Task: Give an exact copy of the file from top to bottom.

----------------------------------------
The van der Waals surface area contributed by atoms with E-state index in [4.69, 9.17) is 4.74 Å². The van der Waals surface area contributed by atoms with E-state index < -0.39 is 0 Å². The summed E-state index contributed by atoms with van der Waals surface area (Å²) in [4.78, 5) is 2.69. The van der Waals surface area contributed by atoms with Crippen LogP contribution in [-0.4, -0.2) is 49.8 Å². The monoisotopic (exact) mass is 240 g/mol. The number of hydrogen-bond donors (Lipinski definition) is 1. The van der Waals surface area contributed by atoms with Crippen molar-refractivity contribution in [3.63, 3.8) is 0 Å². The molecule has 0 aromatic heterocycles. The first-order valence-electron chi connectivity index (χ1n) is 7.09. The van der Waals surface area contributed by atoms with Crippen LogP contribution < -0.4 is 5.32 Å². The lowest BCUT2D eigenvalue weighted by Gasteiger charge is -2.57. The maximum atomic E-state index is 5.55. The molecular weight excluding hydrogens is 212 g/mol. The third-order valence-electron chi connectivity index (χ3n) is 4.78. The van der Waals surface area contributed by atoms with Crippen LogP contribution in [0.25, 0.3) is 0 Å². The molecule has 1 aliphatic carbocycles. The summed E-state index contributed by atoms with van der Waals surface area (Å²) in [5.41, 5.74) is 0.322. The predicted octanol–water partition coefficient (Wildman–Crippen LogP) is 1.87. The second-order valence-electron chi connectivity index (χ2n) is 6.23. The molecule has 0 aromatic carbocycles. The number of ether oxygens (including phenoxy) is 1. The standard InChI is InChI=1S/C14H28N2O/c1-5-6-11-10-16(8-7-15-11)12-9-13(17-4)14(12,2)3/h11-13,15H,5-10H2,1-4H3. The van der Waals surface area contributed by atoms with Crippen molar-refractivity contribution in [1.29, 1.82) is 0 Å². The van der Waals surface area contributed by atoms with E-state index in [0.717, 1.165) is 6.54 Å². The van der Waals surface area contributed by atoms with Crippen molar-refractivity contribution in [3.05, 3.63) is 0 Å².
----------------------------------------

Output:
The van der Waals surface area contributed by atoms with E-state index in [4.69, 9.17) is 4.74 Å². The van der Waals surface area contributed by atoms with E-state index < -0.39 is 0 Å². The summed E-state index contributed by atoms with van der Waals surface area (Å²) in [4.78, 5) is 2.69. The van der Waals surface area contributed by atoms with Crippen LogP contribution in [-0.4, -0.2) is 49.8 Å². The monoisotopic (exact) mass is 240 g/mol. The number of hydrogen-bond donors (Lipinski definition) is 1. The van der Waals surface area contributed by atoms with Crippen molar-refractivity contribution in [3.63, 3.8) is 0 Å². The molecule has 0 aromatic heterocycles. The first-order valence-electron chi connectivity index (χ1n) is 7.09. The van der Waals surface area contributed by atoms with Crippen LogP contribution < -0.4 is 5.32 Å². The lowest BCUT2D eigenvalue weighted by Gasteiger charge is -2.57. The maximum atomic E-state index is 5.55. The molecular weight excluding hydrogens is 212 g/mol. The third-order valence-electron chi connectivity index (χ3n) is 4.78. The van der Waals surface area contributed by atoms with Crippen LogP contribution in [0.25, 0.3) is 0 Å². The molecule has 1 aliphatic carbocycles. The summed E-state index contributed by atoms with van der Waals surface area (Å²) in [5.41, 5.74) is 0.322. The predicted octanol–water partition coefficient (Wildman–Crippen LogP) is 1.87. The second-order valence-electron chi connectivity index (χ2n) is 6.23. The molecule has 0 aromatic carbocycles. The number of ether oxygens (including phenoxy) is 1. The standard InChI is InChI=1S/C14H28N2O/c1-5-6-11-10-16(8-7-15-11)12-9-13(17-4)14(12,2)3/h11-13,15H,5-10H2,1-4H3. The van der Waals surface area contributed by atoms with Crippen molar-refractivity contribution in [1.29, 1.82) is 0 Å². The van der Waals surface area contributed by atoms with E-state index in [0.717, 1.165) is 6.54 Å². The van der Waals surface area contributed by atoms with Crippen molar-refractivity contribution in [3.05, 3.63) is 0 Å².